IBM Boosts Big Data Portfolio With Daeja Acquisition
Daeja's imaging tech allows IBM's enterprise content management customers to view and annotate unstructured data on mobile devices, says Big Blue.
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With the rapid growth of unstructured data, enterprises are scrambling to find better ways to access and manage growing volumes of information, both in the office and out in the field. To address this emerging big data market, IBM has been busy acquiring companies and technologies to bolster its data management offerings. Big Blue's latest conquest: Daeja Image Systems, an imaging software company that IBM will merge with its software group and enterprise content management (ECM) business.
The acquisition will enhance IBM's ability to provide customers with instant access to critical information, including archived data, from multiple computing devices such as tablets, smartphones and PCs, company officials told InformationWeekin a phone conference call. Terms of the deal were not closed.
Daeja Image systems "is a relatively small company, but one that's been around for 20-plus years," said Doug Hunt, IBM ECM business leader. "It's been quite expert at delivering viewing capability around content."
Daeja's technology allows enterprise users to open very large documents and images in hundreds of file formats, even if the native app isn't installed on their device. It also integrates with IBM software that masks and annotates documents and images to anonymize sensitive data, allowing users to view and modify "hundreds and hundreds of file types" with their handheld devices, Hunt said.
"Inspectors can modify inspection sheets (and) view and annotate (data) in any type of mobile environment," he added. "Think of doctors and nurses and the ability to annotate content. It's incredibly valuable, and that's the power of what we've done here."
Daeja "is really an extension of our user experience platform," said John Greene, program director of IBM ECM products. "It's a collaboration tool that we expect to extend into most of our high-value applications that ECM customers are deploying."
The IBM-Daeja relationship isn't new. The two companies have been business partners for more than a decade, and Daeja technology is currently used by more than 4,000 clients across a wide range of industries to access, view and manage data, according to IBM.
Big Blue plans to integrate Daeja's software with its IBM Content Navigator, a Web client that provides a console for working with content from multiple servers.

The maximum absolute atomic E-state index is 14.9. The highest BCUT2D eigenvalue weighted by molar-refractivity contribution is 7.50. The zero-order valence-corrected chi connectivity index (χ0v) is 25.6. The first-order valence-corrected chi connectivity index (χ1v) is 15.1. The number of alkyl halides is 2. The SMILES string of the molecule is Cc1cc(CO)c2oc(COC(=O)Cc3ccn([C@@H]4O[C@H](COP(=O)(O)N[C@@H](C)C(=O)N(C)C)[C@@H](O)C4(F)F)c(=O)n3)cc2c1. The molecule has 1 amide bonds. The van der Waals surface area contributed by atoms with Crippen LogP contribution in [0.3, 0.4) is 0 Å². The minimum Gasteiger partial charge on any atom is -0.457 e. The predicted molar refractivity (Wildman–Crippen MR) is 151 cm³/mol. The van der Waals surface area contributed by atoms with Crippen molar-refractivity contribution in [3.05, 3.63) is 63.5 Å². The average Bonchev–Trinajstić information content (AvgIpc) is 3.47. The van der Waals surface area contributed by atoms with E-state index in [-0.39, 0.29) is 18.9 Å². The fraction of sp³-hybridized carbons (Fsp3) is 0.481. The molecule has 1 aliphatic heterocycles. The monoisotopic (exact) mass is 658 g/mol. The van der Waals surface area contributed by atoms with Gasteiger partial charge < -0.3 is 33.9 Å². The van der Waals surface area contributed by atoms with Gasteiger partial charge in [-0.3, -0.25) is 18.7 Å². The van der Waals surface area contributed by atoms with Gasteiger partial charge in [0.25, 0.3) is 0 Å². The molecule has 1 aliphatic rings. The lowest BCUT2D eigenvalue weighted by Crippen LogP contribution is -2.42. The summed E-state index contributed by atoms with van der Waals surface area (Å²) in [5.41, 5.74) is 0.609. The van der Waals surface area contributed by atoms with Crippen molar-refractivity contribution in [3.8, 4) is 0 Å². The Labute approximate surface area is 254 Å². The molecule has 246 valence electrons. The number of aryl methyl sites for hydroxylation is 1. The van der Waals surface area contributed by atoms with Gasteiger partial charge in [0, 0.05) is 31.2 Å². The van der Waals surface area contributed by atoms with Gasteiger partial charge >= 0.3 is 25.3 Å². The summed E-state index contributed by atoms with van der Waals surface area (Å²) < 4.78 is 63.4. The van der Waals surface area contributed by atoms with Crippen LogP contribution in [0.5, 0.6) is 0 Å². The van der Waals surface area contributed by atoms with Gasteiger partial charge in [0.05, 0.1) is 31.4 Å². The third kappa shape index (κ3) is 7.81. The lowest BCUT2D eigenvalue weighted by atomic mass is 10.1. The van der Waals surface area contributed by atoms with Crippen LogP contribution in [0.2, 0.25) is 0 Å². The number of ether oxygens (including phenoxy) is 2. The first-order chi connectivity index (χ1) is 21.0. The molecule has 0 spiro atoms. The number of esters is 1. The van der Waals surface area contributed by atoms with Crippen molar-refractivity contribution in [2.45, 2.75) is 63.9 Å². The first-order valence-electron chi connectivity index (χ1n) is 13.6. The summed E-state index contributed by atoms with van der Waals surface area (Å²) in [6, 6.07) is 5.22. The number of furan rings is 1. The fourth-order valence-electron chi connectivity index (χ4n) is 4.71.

"Daeja enhances the Content Navigator ... through the ability to view and annotate (data) in a mobile environment," said Hunt. "It's a new capability to not only view content in a mobile environment, but also to annotate it."
IBM's goal is to provide fast access to critical data via mobile devices in use in the field, on factory floors and in other environments where desktop and laptop PCs aren't practical.
"Everything that companies have put into their enterprise repositories around content, we're now able to expose into a mobile environment with our Content Navigator capability," claimed Hunt.
Mobile computing is the future of this technology, the IBM officials noted.
"Right now, the majority of uses are on laptops and desktops," said Hunt. "But the next generation, and all the work that we're doing with Daeja on conjunction with Content Navigator, is targeted at tablets and (other) mobile devices."
Daeja Information Systems is one of many tech firms, many in the data analytics space, which IBM has acquired in the past several years. These include Star Analytics (February 2013), Vivismo and Variscent (both in May 2012), and DemandTec and Emptoris (February 2012). And IBM recently bought SoftLayer, which operates a global cloud infrastructure platform with a strong emphasis on big data operations.
The big data market is not just about technologies and platforms -- it's about creating new opportunities and solving problems. The Big Data Conference provides three days of comprehensive content for business and technology professionals seeking to capitalize on the boom in data volume, variety and velocity. The Big Data Conference happens in Chicago, Oct. 22-23.
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